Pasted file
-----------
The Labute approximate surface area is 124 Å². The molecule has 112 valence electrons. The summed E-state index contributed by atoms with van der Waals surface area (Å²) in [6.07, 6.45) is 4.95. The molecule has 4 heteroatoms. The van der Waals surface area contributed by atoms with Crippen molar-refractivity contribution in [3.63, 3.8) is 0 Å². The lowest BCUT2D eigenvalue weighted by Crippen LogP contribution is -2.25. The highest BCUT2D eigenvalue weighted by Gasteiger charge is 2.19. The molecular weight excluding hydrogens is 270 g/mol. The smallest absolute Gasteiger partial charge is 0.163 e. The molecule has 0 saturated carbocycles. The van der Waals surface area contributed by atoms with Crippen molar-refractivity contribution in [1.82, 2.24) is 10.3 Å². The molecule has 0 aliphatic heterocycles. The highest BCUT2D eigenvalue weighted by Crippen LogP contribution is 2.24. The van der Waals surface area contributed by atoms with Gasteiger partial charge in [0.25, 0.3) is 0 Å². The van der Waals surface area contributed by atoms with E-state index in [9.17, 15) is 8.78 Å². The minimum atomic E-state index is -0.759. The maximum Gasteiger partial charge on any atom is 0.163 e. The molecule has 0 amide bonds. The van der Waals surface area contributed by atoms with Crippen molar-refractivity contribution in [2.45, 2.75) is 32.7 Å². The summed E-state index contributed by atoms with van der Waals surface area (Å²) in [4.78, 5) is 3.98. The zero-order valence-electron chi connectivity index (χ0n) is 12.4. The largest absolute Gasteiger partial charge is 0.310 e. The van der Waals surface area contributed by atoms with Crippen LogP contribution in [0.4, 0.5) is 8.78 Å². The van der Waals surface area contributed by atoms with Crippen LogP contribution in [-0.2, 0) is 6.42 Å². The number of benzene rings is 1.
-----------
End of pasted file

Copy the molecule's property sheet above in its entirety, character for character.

The Labute approximate surface area is 124 Å². The molecule has 112 valence electrons. The summed E-state index contributed by atoms with van der Waals surface area (Å²) in [6.07, 6.45) is 4.95. The molecule has 4 heteroatoms. The van der Waals surface area contributed by atoms with Crippen molar-refractivity contribution in [3.63, 3.8) is 0 Å². The lowest BCUT2D eigenvalue weighted by Crippen LogP contribution is -2.25. The highest BCUT2D eigenvalue weighted by Gasteiger charge is 2.19. The molecular weight excluding hydrogens is 270 g/mol. The smallest absolute Gasteiger partial charge is 0.163 e. The molecule has 0 saturated carbocycles. The van der Waals surface area contributed by atoms with Crippen molar-refractivity contribution in [1.82, 2.24) is 10.3 Å². The molecule has 0 aliphatic heterocycles. The highest BCUT2D eigenvalue weighted by Crippen LogP contribution is 2.24. The van der Waals surface area contributed by atoms with Gasteiger partial charge in [0.25, 0.3) is 0 Å². The van der Waals surface area contributed by atoms with E-state index in [9.17, 15) is 8.78 Å². The minimum atomic E-state index is -0.759. The maximum Gasteiger partial charge on any atom is 0.163 e. The molecule has 0 amide bonds. The van der Waals surface area contributed by atoms with Crippen molar-refractivity contribution in [2.45, 2.75) is 32.7 Å². The summed E-state index contributed by atoms with van der Waals surface area (Å²) in [4.78, 5) is 3.98. The zero-order valence-electron chi connectivity index (χ0n) is 12.4. The largest absolute Gasteiger partial charge is 0.310 e. The van der Waals surface area contributed by atoms with Crippen LogP contribution in [0.4, 0.5) is 8.78 Å². The van der Waals surface area contributed by atoms with Crippen LogP contribution in [-0.2, 0) is 6.42 Å². The number of benzene rings is 1.